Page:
My next step toward making more doll-sized 17th century embroidered caskets is to finish the inside of my first one so that I can make sure all my measurements work.
I ordered miniature marbled paper from Jemma Lewis in England. I requested a mainly pink design, specifically a medium warm pink. I had collected silk and silk velvet in a medium coral pink, so I wanted the paper to coordinate.
Well, there’s good news and bad news. The paper came a few weeks ago and it is absolutely beautiful. The paper itself is very thin, but sturdy.
But it’s rather mauvish, leaning towards purple, not a warm pink. I guess the trans-oceanic communication needs work.
I’ve decided that when I order more paper that I’ll take the time to send her snippets of the fabrics I plan to use so there will be no english/English issues.
I did find a mauve tissue silk taffeta in my stash that works well with the paper and I will use that for the wee casket.
The silk velvet is another issue. I don’t need much of it, but the bright coral pink definitely wouldn’t work. So I tried to dye it with blue Koolaid. It looks a little weird, but I’m going to use it.
The fronts of the drawers will be covered in the mauve silk, bordered by silver braid.
In the antique caskets, the top edges of the drawers were usually covered with a silver-stamped paper border. Since my casket is too tiny for this, I used a Krylon, acid-free, Silver Leafing Pen to “paint” the edges.
I’m pretty thrilled with how nice the paper looks with the silver edging. I cut it with an X-Acto knife and pressed it in place with my trusty Martha Stewart bone folder.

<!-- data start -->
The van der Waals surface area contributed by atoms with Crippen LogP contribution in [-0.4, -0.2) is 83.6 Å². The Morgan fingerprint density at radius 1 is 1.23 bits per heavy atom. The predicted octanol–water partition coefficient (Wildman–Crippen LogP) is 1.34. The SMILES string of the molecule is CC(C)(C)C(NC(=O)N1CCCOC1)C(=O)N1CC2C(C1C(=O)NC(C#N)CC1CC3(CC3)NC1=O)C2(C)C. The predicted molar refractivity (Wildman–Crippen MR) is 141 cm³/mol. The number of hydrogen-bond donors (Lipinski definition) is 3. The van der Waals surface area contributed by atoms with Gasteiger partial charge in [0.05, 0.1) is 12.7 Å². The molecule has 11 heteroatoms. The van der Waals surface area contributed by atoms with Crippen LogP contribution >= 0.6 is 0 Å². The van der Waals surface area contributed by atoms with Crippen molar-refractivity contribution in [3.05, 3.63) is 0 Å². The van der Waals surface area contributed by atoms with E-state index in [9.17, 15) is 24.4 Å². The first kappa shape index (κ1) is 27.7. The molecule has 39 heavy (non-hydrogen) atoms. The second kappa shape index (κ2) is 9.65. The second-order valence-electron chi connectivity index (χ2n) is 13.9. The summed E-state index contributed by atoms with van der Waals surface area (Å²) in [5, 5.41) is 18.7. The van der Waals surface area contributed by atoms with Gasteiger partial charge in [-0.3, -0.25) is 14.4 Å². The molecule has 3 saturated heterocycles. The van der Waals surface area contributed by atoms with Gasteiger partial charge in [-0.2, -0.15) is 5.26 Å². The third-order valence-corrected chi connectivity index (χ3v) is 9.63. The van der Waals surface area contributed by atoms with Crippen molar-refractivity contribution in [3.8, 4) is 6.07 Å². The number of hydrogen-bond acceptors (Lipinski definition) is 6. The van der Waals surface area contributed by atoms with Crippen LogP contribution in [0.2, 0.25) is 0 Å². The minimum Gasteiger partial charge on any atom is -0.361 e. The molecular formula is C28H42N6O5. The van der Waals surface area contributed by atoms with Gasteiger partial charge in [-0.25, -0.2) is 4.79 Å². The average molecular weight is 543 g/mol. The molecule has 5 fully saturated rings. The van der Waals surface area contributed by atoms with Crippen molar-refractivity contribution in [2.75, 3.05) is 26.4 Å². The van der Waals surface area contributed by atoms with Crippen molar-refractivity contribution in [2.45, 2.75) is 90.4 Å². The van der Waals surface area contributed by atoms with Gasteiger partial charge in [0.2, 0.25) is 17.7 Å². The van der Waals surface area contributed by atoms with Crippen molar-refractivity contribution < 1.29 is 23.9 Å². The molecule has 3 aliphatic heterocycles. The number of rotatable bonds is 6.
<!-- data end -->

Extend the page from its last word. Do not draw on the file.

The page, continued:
To measure and mark the paper (on the back side) for cutting, I used a metric metal ruler. Then, out of curiosity I checked online to see if clear quilting rulers came in metric.
They do! These will make it much easier to measure and cut the paper. I can see the markings and won’t need to pencil in the lines. I can just cut them.
In the 17th century, the paper, silk and embroidery was attached to the casket with wheat paste (or maybe animal glue). I chose to use acid-free YES paste, which was recommended by one of the students in my CoC class and it works great.
It’s thick so it doesn’t damage the paper, but it’s easy to spread evenly.
If I was into scrapbooking, all this stuff would be old hat, but I’m a rookie in the modern world of cut and paste.
I like it.
There is some progress on the stitching on my trinket box.
I’m rather fond of how this drizzle stitch grass is looking.
And I’ve finally finished the embroidery for the smock for my Bru’s fairy costume. I’m almost done sewing the smock together. Hopefully, it’ll be done so that I can show her wearing it tomorrow. I’ll try.